The USS Nimitz aircraft carrier and four other ships in its strike group moved into the Red Sea early on Monday, U.S. defense officials said, describing the move as "prudent planning" in case the vessels were needed for military action against Syria.
The development came as NATO's chief said he was certain Syrian President Bashar Assad's regime was behind the August 21 chemical weapons attack outside Damascus.
A French government source, meanwhile, told Reuters that a declassified French intelligence report forces released Monday showed that forces loyal to Assad carried out a "massive and coordinated" chemical attack on August 21.
U.S. officials said that the strike group sent to the Red Sea had not received any orders to move into the Mediterranean, where five U.S. destroyers and an amphibious ship remain poised for possible cruise missile strikes against Syria.
The nuclear-powered Nimitz is accompanied by the Princeton, a cruiser, and three destroyers – the William P. Lawrence, Stockdale and Shoup, according to the officials.
The U.S. Navy doubled its presence in the eastern Mediterranean in the past week, effectively adding two destroyers to the three that generally patrol the region.
The destroyers are carrying a combined load of about 200 Tomahawk missiles, but officials say a limited strike on Syria could be accomplished with half that number.
U.S. President Barack Obama on Saturday backed off imminent strikes by five destroyers off the coast of Syria until Congress had time to vote its approval. Defense officials said the delay gave them more time to reassess which ships and other weapons will be kept in the region – and whether some may be allowed to leave. Congress returns to Washington September 9.
NATO Secretary-General Anders Fogh Rasmussen said on Monday he had seen evidence convincing him that Syrian authorities were behind a deadly chemical weapons attack and said it would send a "dangerous signal to dictators" if the world did not react with a "firm response".
"I have been presented with concrete information and, without going into details, I can tell you that personally I am convinced, not only that a chemical attack has taken place ..., but I am also convinced that the Syrian regime is responsible," Rasmussen told a news conference.
Rasmussen said there was "agreement that we need a firm international response in order to avoid that chemical attacks take place in the future. It would send, I would say, a dangerous signal to dictators all over the world if we stand idly by and don't react."
However, he stressed that it was up to individual NATO countries to decide how they would respond to the attack and he did not envisage any NATO role beyond existing plans to defend NATO member Turkey, which borders Syria.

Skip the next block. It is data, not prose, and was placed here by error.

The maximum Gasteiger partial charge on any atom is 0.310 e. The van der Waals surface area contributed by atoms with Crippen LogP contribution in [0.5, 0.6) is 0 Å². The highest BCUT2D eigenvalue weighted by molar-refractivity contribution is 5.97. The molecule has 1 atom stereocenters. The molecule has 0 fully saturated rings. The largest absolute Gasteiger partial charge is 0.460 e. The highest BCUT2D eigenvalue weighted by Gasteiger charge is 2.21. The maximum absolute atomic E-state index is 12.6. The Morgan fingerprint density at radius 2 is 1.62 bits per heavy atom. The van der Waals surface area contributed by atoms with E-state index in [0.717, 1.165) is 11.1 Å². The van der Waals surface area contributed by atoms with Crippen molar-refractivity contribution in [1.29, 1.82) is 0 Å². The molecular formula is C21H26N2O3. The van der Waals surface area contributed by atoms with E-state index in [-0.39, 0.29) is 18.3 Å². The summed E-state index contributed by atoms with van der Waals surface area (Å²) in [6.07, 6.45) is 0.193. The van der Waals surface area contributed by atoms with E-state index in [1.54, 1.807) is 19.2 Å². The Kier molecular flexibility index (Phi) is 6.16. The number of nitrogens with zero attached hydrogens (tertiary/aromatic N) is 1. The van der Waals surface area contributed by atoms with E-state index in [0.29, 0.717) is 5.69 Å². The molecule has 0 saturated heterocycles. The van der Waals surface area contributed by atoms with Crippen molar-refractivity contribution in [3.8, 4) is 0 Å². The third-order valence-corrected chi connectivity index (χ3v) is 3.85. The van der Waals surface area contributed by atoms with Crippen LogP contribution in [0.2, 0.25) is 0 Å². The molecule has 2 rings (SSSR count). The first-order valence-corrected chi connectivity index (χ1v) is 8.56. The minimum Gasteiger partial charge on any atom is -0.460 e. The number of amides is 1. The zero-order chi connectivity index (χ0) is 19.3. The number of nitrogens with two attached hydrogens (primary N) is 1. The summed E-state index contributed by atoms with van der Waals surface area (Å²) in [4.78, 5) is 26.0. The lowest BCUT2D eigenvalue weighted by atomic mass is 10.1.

'A massive and coordinated' chemical attack
The nine-page French intelligence document - issued by external and military intelligence services and to be presented to lawmakers later on Monday - lays out five points that suggest Assad was behind 'a massive and coordinated' chemical attack. "This poses a major threat to national and global security," the source said.
The intelligence includes satellite imagery showing the attacks coming from government-controlled areas to the east and west of Damascus and targeting rebel-held zones. The source said Assad's forces had since bombed the areas to wipe out evidence.
"Unlike previous attacks that used small amounts of chemicals and were aimed at terrorizing people, this attack was tactical and aimed at regaining territory," the source said.
Senior members of France's ruling party on Monday rebuffed opposition calls for a parliamentary debate, saying lawmakers should respect the president's constitutional right to decide on attacks.
With opinion polls showing up to two-thirds of the public would oppose an intervention in Syria, several conservative, centrist and green politicians called over the weekend for France to hold a special parliamentary vote.
Parliament was due to debate the Syria crisis on Wednesday.
Also on Monday, the speaker of Russia's upper house of parliament told President Vladimir Putin that lawmakers wanted to travel to Washington to urge the U.S. Congress not to back Obama's plan for military strikes on Syria
Dismissing U.S. accusations that the Syrian government had killed hundreds of its own people with poison gas as nothing but "talk," senior legislator Valentina Matviyenko said both chambers were ready to send delegations.
Russia is one of Assad's main allies and has already blocked several Western-led resolutions in the U.N. Security Council to sanction him over his crackdown on a now 2-1/2-year-old uprising.
"I think if we manage to establish a dialogue with our partners in the U.S. Congress, to exchange arguments, we could possibly better understand each other," Matviyenko, speaker of the Federation Council, told Putin at his residence near Moscow.
"We hope that the U.S. Congress will occupy a balanced position in the end and without strong arguments in place ... will not support the proposal on use of force in Syria," Matviyenko added.
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